In this paper, I undertake a qualitative exploration of how social regulation of speech works in practice on university campuses, and of the extent to which social regulation in practice affirms or undermines the stereotypes and caricatures that characterize the cancel-culture wars. I first summarize the two narratives that an- chor public debates over the social regulation of speech—consequence culture and cancel culture. I then describe the social regulation of speech and its five phases: dissemination, accusation, pillory, sanction and direct action. I explain how these five phases were reflected in the speech events under study and the extent to which their real-world features challenge or support the cancel-culture and consequence-culture narratives. I end by suggesting further research on the implications of this phases framework for efforts to balance universities’ dual commitments to free speech and inclusive community on their campuses.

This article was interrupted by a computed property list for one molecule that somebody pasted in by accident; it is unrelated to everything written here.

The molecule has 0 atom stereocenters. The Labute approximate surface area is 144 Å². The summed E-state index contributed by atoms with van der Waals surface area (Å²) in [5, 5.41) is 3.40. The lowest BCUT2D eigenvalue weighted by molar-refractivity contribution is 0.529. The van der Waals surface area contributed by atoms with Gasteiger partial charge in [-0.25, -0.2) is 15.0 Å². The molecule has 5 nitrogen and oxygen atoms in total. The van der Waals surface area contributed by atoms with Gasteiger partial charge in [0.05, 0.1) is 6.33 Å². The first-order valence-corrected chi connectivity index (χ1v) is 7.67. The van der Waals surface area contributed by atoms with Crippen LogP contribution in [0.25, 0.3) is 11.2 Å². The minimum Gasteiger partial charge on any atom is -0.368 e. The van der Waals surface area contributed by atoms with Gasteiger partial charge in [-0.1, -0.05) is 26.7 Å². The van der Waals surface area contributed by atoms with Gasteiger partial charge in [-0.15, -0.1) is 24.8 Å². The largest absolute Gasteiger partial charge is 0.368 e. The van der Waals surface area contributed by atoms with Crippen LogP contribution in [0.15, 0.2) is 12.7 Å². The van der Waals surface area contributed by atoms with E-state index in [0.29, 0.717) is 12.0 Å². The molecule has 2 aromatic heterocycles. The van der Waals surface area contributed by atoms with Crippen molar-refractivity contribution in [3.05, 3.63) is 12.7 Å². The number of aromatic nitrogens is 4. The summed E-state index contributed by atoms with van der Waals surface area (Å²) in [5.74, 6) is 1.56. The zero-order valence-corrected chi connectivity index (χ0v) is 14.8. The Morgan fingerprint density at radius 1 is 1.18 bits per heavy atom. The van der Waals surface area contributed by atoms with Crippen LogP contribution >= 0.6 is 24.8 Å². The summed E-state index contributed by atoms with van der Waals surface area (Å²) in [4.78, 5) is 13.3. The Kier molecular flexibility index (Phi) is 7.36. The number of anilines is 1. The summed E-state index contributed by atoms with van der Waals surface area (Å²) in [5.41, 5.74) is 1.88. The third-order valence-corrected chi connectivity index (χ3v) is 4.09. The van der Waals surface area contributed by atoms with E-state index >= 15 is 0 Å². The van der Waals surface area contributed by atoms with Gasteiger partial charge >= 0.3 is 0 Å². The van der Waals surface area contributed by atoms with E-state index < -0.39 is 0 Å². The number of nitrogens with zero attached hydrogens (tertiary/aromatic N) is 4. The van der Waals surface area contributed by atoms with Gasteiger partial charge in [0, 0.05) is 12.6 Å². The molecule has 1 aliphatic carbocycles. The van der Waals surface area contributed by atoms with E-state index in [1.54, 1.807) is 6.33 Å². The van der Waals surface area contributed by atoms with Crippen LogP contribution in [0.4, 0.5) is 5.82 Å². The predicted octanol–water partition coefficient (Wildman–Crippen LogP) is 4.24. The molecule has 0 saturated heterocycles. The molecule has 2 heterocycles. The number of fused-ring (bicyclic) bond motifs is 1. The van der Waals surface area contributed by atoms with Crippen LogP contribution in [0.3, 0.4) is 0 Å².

This is a very helpful framework for further discussion — in large part because it helps to get us out of the endless and fruitless debates over whether “cancel culture” “really exists.” I hope some confused and frightened university administrators read it.